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by now donnell is going to go do my mother to my father was an air force but i got to go pick your breaking a. mark, i can have the sheriff call back in 10 minutes. keep the phone for five minutes. do you still have the deputy's gun? the bread and ethic and? we don't want a little kid to find it. i don't either, balances. i'm going to get my glasses i can see. i'm in the desert. mark, talk around lsat one. stay within. he was there someone talk. mark, you've got to quit moving channels run. we'll find the one you're on. it says seven emergency. don, i've got to take a leak. it might be a minute before i answer the radio again. mark, that's typical of our equipment. would like to resolve this thing before it gets dark out. it's 3:20 but you sound like you're smarter than i am when it comes to police radios. don, i don't want to get arrested or killed before
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sundown. march, nobody wants to get a. there's probably 1 million cops out the. why not come out now? it's light out. the conversation goes on with his cell phone cutting in and out, and finally police moved in because the sunsets and kueck is not coming out but he starts to run you between the sheds. finally, the bear as it moves in caring swat team. this goes on for hours and hours. finally, the whole place erupts and there had been smoldering, as i said earlier and it goes up like this. at midnight, there's no more contact with kueck, and they still didn't know even after a week, even after this siege and after having, been chasing for a week they didn't we know if it got in there man. at midnight more than three hours after the fire began raging, swat was ordered to search the area. now, two teams were sweeping the field.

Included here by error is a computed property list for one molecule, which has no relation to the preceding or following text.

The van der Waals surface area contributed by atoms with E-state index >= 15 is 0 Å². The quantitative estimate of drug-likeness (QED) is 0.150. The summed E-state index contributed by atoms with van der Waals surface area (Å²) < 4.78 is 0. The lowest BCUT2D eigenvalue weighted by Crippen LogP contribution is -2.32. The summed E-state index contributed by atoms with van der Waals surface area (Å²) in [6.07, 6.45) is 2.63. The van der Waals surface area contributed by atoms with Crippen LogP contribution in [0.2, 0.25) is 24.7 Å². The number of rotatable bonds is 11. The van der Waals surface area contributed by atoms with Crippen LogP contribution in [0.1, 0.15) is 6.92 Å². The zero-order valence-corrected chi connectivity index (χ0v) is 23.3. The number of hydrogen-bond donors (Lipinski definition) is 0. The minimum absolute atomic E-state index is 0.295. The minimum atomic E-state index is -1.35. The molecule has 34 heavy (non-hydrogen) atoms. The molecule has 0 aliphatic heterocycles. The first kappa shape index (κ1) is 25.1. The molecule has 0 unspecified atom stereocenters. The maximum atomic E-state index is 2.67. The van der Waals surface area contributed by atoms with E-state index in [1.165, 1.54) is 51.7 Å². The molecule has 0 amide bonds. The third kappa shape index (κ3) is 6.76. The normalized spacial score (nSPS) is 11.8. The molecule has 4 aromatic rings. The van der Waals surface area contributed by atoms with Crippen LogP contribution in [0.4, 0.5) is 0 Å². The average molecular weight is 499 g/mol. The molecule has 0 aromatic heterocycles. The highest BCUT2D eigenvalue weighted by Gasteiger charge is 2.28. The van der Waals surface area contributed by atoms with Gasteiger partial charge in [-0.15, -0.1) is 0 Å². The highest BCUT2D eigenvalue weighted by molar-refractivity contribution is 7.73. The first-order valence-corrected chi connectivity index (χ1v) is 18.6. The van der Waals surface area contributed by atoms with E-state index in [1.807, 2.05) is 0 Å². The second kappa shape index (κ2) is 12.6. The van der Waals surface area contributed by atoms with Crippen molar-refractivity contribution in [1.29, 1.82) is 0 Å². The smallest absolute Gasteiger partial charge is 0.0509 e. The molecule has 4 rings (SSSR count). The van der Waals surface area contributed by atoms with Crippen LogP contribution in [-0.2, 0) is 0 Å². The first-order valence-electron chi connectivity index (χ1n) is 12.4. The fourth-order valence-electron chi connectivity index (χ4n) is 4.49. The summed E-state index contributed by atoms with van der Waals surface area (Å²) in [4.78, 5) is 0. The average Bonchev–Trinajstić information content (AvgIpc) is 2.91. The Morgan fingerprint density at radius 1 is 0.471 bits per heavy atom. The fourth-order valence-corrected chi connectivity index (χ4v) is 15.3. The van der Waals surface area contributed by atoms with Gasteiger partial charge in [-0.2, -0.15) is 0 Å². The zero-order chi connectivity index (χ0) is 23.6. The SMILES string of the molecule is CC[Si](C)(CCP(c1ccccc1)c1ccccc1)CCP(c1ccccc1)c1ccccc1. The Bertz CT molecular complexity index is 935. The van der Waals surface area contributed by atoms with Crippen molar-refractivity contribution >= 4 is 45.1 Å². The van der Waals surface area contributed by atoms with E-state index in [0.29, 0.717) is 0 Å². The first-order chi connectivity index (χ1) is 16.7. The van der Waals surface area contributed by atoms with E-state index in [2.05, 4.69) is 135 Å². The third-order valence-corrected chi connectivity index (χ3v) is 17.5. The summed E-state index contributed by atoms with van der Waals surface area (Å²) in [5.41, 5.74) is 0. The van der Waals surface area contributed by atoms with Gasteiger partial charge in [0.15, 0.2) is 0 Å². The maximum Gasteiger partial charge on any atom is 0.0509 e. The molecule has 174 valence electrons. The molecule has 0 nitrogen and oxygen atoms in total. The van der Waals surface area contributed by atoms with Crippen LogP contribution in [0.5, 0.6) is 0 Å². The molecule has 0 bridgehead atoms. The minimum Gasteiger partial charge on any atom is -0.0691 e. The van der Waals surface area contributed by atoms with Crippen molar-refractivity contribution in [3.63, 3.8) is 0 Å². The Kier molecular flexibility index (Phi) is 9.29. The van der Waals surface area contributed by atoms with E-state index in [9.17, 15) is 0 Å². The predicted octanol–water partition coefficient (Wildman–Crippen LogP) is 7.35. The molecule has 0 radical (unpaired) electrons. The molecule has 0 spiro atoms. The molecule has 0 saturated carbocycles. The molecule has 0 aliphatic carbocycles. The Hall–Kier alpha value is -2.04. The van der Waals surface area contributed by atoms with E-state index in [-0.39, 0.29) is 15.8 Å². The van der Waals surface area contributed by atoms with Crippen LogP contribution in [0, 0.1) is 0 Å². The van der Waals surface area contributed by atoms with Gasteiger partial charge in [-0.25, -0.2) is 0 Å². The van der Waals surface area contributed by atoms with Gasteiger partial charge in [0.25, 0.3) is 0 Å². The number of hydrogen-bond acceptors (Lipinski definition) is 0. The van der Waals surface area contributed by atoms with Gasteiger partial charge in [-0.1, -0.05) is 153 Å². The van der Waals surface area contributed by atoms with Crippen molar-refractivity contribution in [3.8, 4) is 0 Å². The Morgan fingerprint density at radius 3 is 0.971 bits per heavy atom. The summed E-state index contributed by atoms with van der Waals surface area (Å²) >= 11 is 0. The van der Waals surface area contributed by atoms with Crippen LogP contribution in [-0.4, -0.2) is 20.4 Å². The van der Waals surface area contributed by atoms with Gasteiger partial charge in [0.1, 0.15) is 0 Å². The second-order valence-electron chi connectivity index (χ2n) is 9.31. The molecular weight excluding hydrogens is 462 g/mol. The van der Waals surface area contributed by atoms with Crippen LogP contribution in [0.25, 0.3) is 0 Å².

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they still did know if kueck was alive or escaped yet again. they formed skirmish lines and begin walking through the rubble. once again they felt vulnerable. yet on things can go through your head at any given time. at least half of the men on site were planning to leave her a a f trip in the beta later that day. they put down their deposits months ago. with got to hurry off congresses think if we don't we will miss our plane. but, of course, what they're doing had no timetable and on the walk. strange sights of weight as a contingent walked through the compound. that power had been turned off several hours ago and they're searching in the dark. with powerful and house lights come 80 been a long siege and they were spent. even rick stopped in his tracks, joe knew it was time for the dog to go home. he was replaced with another
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canine that had been standing by. the men continued their weary march. 10 minutes after the search begin, bruce babbitt to femurs jutting through the ashes. the men moved in for a closer look. donald kueck was on his back nearly cremated, clutching his rifle. when he went to move the body it crumbled. a few days later his family scattered his ashes off the three sisters buttes, the formation you look to at dawn. on august 11 at 806 pm the dispatch announced the traditional end of roll call. the deputy killed in the line of duty, lancaster 110 chart she called, from his patrol car he responded 1144, it was an honor to note and a privilege to work with you, godspeed. than from all over the desert the messages poured in from 110 lincoln and 110 when adam and 110 george and 113. steve, you'll never be